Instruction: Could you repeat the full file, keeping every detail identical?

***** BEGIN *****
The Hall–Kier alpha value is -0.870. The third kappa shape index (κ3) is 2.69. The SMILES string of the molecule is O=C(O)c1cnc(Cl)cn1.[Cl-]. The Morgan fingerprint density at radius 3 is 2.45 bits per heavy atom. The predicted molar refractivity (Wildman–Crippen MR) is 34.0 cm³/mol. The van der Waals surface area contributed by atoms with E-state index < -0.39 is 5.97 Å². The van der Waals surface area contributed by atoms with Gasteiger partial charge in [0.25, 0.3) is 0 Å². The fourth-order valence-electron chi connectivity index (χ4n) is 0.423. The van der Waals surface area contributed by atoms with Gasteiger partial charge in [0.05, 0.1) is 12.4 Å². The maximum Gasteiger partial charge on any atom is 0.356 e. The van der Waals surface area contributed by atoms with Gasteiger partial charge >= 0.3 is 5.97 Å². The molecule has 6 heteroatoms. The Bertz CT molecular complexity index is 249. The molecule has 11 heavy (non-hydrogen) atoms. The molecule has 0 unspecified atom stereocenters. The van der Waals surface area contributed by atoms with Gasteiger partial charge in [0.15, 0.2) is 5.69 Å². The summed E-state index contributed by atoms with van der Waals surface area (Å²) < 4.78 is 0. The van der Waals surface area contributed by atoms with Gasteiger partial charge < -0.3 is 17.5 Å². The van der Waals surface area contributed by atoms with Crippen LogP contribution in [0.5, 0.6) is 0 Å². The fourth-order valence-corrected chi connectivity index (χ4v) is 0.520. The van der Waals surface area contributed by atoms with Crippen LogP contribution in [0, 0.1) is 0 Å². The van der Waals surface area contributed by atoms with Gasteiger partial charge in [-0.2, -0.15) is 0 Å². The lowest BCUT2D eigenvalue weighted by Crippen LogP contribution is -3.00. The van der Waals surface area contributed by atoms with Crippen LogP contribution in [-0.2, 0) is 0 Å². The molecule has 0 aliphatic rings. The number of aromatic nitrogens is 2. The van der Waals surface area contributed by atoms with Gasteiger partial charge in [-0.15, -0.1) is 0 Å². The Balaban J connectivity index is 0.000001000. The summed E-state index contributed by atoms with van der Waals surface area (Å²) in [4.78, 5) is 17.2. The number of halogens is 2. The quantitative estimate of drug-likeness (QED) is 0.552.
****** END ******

The Hall–Kier alpha value is -0.870. The third kappa shape index (κ3) is 2.69. The SMILES string of the molecule is O=C(O)c1cnc(Cl)cn1.[Cl-]. The Morgan fingerprint density at radius 3 is 2.45 bits per heavy atom. The predicted molar refractivity (Wildman–Crippen MR) is 34.0 cm³/mol. The van der Waals surface area contributed by atoms with E-state index < -0.39 is 5.97 Å². The van der Waals surface area contributed by atoms with Gasteiger partial charge in [0.25, 0.3) is 0 Å². The fourth-order valence-electron chi connectivity index (χ4n) is 0.423. The van der Waals surface area contributed by atoms with Gasteiger partial charge in [0.05, 0.1) is 12.4 Å². The maximum Gasteiger partial charge on any atom is 0.356 e. The van der Waals surface area contributed by atoms with Gasteiger partial charge >= 0.3 is 5.97 Å². The molecule has 6 heteroatoms. The Bertz CT molecular complexity index is 249. The molecule has 11 heavy (non-hydrogen) atoms. The molecule has 0 unspecified atom stereocenters. The van der Waals surface area contributed by atoms with Gasteiger partial charge in [0.15, 0.2) is 5.69 Å². The summed E-state index contributed by atoms with van der Waals surface area (Å²) < 4.78 is 0. The van der Waals surface area contributed by atoms with Gasteiger partial charge < -0.3 is 17.5 Å². The van der Waals surface area contributed by atoms with Crippen LogP contribution in [0.5, 0.6) is 0 Å². The fourth-order valence-corrected chi connectivity index (χ4v) is 0.520. The van der Waals surface area contributed by atoms with Crippen LogP contribution in [0, 0.1) is 0 Å². The van der Waals surface area contributed by atoms with Gasteiger partial charge in [-0.2, -0.15) is 0 Å². The lowest BCUT2D eigenvalue weighted by Crippen LogP contribution is -3.00. The van der Waals surface area contributed by atoms with Crippen LogP contribution in [-0.2, 0) is 0 Å². The molecule has 0 aliphatic rings. The number of aromatic nitrogens is 2. The van der Waals surface area contributed by atoms with Gasteiger partial charge in [-0.15, -0.1) is 0 Å². The Balaban J connectivity index is 0.000001000. The summed E-state index contributed by atoms with van der Waals surface area (Å²) in [4.78, 5) is 17.2. The number of halogens is 2. The quantitative estimate of drug-likeness (QED) is 0.552.